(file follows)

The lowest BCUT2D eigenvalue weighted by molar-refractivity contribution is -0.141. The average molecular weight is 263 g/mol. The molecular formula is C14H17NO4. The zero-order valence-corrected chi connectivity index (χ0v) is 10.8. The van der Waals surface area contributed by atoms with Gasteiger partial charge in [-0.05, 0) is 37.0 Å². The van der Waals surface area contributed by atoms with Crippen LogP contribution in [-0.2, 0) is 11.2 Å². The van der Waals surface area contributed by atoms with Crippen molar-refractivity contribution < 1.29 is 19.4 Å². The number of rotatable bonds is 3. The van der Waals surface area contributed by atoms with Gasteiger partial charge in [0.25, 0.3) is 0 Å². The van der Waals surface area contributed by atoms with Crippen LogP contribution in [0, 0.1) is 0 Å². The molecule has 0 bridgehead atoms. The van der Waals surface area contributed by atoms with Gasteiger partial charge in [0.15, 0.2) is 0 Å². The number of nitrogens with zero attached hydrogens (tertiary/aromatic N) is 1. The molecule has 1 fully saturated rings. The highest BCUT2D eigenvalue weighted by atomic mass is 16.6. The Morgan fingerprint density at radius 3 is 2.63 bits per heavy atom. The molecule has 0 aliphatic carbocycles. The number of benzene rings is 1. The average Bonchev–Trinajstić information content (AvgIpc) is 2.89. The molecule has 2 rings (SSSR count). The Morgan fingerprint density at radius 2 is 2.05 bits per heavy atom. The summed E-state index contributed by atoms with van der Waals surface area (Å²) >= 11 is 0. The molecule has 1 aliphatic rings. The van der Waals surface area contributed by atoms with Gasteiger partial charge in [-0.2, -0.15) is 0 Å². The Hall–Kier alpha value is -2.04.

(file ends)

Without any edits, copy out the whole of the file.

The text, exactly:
The lowest BCUT2D eigenvalue weighted by molar-refractivity contribution is -0.141. The average molecular weight is 263 g/mol. The molecular formula is C14H17NO4. The zero-order valence-corrected chi connectivity index (χ0v) is 10.8. The van der Waals surface area contributed by atoms with Gasteiger partial charge in [-0.05, 0) is 37.0 Å². The van der Waals surface area contributed by atoms with Crippen LogP contribution in [-0.2, 0) is 11.2 Å². The van der Waals surface area contributed by atoms with Crippen molar-refractivity contribution < 1.29 is 19.4 Å². The number of rotatable bonds is 3. The van der Waals surface area contributed by atoms with Gasteiger partial charge in [0.25, 0.3) is 0 Å². The van der Waals surface area contributed by atoms with Crippen LogP contribution in [0, 0.1) is 0 Å². The molecule has 0 bridgehead atoms. The van der Waals surface area contributed by atoms with Gasteiger partial charge in [0.15, 0.2) is 0 Å². The number of nitrogens with zero attached hydrogens (tertiary/aromatic N) is 1. The molecule has 1 fully saturated rings. The highest BCUT2D eigenvalue weighted by atomic mass is 16.6. The Morgan fingerprint density at radius 3 is 2.63 bits per heavy atom. The molecule has 0 aliphatic carbocycles. The number of benzene rings is 1. The average Bonchev–Trinajstić information content (AvgIpc) is 2.89. The molecule has 2 rings (SSSR count). The Morgan fingerprint density at radius 2 is 2.05 bits per heavy atom. The summed E-state index contributed by atoms with van der Waals surface area (Å²) >= 11 is 0. The molecule has 1 aliphatic rings. The van der Waals surface area contributed by atoms with Gasteiger partial charge in [-0.2, -0.15) is 0 Å². The Hall–Kier alpha value is -2.04.